Magazine article Times Educational Supplement

Book Spend of 31p Speaks Volumes, Says Charity: News

Magazine article Times Educational Supplement

Book Spend of 31p Speaks Volumes, Says Charity: News

Article excerpt

Schools are not investing enough in libraries, survey finds.

According to the government, authors such as Dryden, Keats and Dickens should be at the heart of school life. But far from valuing literature, secondaries are spending as little as the cost of a packet of crisps on new books for their pupils each year.

A survey by the School Library Association (SLA), which asked more than 1,000 library staff in secondaries about their budgets, found that one academy spent just 31p per pupil each year on books and another only 62p, compared with the Pounds 14 for secondaries recommended by charity Booktrust five years ago.

With school budgets increasingly tight, the average annual book spend per pupil in secondaries is now just Pounds 4.28, according to the SLA. Compared to three years ago, only a third of respondents said they were now spending more on books.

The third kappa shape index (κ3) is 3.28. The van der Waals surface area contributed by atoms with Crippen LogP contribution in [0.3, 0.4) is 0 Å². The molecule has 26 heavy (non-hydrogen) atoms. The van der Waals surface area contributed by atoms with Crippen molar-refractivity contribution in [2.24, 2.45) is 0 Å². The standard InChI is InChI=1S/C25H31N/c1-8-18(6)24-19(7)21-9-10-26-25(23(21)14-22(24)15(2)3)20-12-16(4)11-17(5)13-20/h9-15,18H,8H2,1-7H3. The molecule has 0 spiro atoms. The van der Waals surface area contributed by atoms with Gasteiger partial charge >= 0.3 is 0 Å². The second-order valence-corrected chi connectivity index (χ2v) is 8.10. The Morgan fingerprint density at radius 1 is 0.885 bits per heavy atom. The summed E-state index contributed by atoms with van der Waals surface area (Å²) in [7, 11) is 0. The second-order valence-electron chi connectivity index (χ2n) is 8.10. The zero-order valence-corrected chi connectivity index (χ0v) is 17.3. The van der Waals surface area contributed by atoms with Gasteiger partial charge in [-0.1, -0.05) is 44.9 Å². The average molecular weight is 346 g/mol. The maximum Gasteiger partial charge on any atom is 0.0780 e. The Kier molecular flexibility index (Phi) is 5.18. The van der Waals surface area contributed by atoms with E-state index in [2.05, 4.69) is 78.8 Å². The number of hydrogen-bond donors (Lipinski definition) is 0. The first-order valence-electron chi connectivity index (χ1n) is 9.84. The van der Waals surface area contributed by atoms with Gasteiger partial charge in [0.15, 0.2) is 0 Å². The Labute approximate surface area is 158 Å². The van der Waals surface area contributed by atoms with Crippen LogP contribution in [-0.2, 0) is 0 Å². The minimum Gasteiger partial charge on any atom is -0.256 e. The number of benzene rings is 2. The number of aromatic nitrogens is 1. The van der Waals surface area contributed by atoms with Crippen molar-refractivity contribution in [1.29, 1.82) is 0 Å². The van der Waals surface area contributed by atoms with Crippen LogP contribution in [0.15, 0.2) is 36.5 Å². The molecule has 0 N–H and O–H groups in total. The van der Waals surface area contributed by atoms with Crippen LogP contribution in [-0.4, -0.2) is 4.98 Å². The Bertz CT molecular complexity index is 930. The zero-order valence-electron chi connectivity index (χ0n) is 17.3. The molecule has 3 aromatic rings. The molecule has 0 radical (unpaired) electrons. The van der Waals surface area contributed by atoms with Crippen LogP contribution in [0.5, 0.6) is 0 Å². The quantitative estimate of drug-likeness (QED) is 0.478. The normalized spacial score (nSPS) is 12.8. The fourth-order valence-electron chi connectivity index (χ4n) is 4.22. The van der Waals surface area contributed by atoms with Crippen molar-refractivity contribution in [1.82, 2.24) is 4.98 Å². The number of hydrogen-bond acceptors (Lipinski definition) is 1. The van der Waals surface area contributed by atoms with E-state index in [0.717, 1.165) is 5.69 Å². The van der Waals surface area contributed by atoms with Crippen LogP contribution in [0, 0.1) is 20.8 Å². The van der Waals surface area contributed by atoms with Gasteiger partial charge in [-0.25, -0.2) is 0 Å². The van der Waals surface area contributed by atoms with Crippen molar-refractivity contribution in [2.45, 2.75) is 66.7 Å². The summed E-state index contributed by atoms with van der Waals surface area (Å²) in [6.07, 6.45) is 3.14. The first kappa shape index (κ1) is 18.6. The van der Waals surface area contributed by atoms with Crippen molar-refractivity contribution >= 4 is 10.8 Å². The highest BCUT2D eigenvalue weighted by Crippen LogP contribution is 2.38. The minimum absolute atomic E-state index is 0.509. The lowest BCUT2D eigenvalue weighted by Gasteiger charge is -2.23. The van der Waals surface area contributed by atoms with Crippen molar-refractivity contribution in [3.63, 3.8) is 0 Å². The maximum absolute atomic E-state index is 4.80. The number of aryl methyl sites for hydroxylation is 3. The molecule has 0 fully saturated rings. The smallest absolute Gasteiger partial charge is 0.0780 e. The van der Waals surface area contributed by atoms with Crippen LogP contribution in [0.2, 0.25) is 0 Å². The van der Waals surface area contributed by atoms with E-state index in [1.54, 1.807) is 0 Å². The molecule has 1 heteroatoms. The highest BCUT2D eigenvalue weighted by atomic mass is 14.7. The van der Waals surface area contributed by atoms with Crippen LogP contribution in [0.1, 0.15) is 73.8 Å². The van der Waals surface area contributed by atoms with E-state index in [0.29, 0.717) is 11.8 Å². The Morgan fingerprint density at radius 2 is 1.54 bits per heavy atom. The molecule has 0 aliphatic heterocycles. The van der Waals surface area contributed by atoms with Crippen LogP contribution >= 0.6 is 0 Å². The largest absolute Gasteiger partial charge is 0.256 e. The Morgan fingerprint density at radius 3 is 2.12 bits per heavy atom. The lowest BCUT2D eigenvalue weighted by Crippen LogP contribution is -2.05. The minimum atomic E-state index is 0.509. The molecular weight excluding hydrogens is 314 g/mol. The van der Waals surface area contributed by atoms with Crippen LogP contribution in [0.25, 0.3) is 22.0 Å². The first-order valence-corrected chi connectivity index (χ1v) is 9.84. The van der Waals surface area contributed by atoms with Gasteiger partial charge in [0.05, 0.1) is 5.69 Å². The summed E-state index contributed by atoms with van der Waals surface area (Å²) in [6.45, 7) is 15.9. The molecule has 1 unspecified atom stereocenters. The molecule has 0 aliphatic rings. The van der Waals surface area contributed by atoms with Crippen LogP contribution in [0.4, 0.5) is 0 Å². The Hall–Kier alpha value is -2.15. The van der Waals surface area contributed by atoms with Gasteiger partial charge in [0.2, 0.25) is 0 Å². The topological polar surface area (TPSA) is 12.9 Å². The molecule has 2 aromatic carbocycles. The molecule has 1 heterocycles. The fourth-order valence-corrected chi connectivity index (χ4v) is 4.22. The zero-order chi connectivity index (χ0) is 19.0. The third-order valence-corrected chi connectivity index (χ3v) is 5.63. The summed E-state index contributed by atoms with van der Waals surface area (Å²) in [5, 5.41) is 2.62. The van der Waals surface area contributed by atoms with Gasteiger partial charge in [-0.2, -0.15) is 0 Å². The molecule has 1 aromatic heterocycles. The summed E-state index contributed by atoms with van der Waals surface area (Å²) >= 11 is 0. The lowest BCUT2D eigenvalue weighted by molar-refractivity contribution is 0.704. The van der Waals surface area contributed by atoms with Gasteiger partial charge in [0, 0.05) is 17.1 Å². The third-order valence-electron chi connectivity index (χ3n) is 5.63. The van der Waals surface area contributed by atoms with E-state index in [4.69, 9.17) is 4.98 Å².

Tricia Adams, director of the SLA, said the results indicate "less and less of a high-quality service being provided for our pupils".

"We know some secondary schools do not have libraries, usually due to budget or space considerations," she said. "Those schools with a good library recognise what it does for the school, but those that just have a room full of books with no librarian - or no library at all - don't see what they're missing.

"Without the skills and pleasures that reading and researching can give us, we will have a cohort of pupils lacking essential life and work skills."

While the situation is bad for secondaries, primaries appear to be faring better. The 100 primary school libraries that responded were spending Pounds 10.25 per child each year, more than the Pounds 10 recommended by Booktrust, although the relatively small number of replies casts doubt on whether this is typical.

Alan Gibbons, children's author and libraries campaigner, said that library budgets in many schools are stagnant, meaning that the amount of money being spent on books is falling in real terms after inflation.

"In a lot of places, budgets have been slashed, and I know three or four schools where the librarian has no budget whatsoever," Mr Gibbons said. "That said, one state school has Pounds 20,000. That's exceptional, but it's clear it depends on the attitude of the senior management team. …

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